• The Three Body Problem by RoAnna Sylver (2019 interactive fiction video game)*** I adored this fantasy game centering a submissive who encounters a stranger while enacting a ritual with their dominant. The kink in the story is really lovely, its clear that the D/s makes the characters feel secure, that they are interdependent, that it’s consensual and good for them. It’s really sweet and made me feel all swoony. It engages a lot with outward perceptions vs inner reality, and differentiating between abusive behavior and consensual kink. I adored the central D/s dynamic, and Venus in particular. (Rep: Non-binary MC. Queer trans ace polyamorous spoonie author.)
  • The Duke I Tempted by Scarlett Peckham (2018 historical m/f kink romance novel) The heroine is a mostly self taught brilliant botanist (I loved all the bits about plants) and the hero is full of so much angst and privilege and cannot deal with or face his feelings for her. This is angst-filled kink, and while there are references to potentially iffy kink practices in the past (of the emotionally self-destructive sort), I really appreciated the kink in the book itself, and the complex plot woven around the stigma of it, and the desire for it. It felt like a kinky book written for experienced kinky folks who are interested in unpacking some of the the emotional complexities of D/s, real world social power, punishment, and pain play. (Rep: MCs with trauma.)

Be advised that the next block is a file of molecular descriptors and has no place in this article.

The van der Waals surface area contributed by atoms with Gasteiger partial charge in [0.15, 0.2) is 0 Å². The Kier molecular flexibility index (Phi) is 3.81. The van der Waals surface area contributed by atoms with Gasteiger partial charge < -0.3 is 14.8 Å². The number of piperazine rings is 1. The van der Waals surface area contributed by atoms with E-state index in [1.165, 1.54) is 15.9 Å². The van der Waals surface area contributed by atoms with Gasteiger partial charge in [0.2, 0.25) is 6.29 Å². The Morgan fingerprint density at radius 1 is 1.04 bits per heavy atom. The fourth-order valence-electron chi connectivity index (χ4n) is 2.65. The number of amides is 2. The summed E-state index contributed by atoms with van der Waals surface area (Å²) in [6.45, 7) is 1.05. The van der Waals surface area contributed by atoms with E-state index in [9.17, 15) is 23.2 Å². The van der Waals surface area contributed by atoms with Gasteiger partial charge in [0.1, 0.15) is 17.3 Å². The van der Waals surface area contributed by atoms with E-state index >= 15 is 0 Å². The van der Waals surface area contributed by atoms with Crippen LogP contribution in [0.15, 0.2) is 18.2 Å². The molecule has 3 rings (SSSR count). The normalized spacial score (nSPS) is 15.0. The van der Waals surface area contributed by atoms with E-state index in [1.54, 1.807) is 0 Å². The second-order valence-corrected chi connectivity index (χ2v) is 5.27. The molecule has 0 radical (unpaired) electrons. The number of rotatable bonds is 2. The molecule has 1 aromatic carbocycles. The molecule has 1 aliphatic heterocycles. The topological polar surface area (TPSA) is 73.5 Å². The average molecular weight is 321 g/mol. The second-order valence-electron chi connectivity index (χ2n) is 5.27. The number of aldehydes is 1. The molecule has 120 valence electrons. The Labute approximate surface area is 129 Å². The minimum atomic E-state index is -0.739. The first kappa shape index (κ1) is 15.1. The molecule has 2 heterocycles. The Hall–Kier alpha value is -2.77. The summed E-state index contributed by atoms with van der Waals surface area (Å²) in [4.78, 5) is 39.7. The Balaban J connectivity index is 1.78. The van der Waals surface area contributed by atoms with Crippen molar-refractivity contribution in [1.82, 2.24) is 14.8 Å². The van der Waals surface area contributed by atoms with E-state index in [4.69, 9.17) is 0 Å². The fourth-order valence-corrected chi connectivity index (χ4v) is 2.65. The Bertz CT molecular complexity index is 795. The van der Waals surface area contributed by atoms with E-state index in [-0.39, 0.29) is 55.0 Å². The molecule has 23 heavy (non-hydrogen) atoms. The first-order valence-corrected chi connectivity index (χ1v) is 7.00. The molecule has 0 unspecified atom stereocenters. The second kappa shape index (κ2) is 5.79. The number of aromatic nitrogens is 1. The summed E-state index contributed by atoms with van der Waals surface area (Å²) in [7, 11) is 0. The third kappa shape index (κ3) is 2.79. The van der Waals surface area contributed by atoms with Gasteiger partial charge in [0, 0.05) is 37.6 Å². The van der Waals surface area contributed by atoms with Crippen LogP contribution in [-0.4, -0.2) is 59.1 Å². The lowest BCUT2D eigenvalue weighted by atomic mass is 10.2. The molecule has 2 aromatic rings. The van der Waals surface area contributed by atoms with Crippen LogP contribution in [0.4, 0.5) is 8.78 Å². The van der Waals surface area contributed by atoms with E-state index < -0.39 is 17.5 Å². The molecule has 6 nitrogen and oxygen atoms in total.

Meet Cute

  • New Ink On Life by Jennie Davids (2019 contemporary f/f romance novel) This romance between a tattoo show owner and her new apprentice (who she inherited from her own mentor) was really compelling; I could not put it down. The MCs communicate so much through tattoos, build their relationship and trust that way; it’s lovely to witness. I enjoyed Cassie’s personal arc around being less focused on pleasing people. (Rep: Queer femme woman MC cancer survivor. Queer butch woman MC.)